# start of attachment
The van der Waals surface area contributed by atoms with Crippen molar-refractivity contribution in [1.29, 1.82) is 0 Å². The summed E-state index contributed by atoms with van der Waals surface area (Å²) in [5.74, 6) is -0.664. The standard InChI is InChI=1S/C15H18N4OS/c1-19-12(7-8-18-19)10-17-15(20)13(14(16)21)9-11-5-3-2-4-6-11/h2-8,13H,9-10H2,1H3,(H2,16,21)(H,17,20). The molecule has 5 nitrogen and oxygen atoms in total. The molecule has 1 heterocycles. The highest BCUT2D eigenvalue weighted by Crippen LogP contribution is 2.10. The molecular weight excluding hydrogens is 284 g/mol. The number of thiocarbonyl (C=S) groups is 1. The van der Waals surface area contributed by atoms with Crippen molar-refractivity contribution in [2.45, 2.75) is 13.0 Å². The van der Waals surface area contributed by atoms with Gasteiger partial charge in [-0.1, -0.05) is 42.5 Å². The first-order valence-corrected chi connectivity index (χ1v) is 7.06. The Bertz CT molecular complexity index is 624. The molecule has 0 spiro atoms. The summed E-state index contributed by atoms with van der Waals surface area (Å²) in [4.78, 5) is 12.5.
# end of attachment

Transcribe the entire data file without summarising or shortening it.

The van der Waals surface area contributed by atoms with Crippen molar-refractivity contribution in [1.29, 1.82) is 0 Å². The summed E-state index contributed by atoms with van der Waals surface area (Å²) in [5.74, 6) is -0.664. The standard InChI is InChI=1S/C15H18N4OS/c1-19-12(7-8-18-19)10-17-15(20)13(14(16)21)9-11-5-3-2-4-6-11/h2-8,13H,9-10H2,1H3,(H2,16,21)(H,17,20). The molecule has 5 nitrogen and oxygen atoms in total. The molecule has 1 heterocycles. The highest BCUT2D eigenvalue weighted by Crippen LogP contribution is 2.10. The molecular weight excluding hydrogens is 284 g/mol. The number of thiocarbonyl (C=S) groups is 1. The van der Waals surface area contributed by atoms with Crippen molar-refractivity contribution in [2.45, 2.75) is 13.0 Å². The van der Waals surface area contributed by atoms with Gasteiger partial charge in [-0.1, -0.05) is 42.5 Å². The first-order valence-corrected chi connectivity index (χ1v) is 7.06. The Bertz CT molecular complexity index is 624. The molecule has 0 spiro atoms. The summed E-state index contributed by atoms with van der Waals surface area (Å²) in [4.78, 5) is 12.5.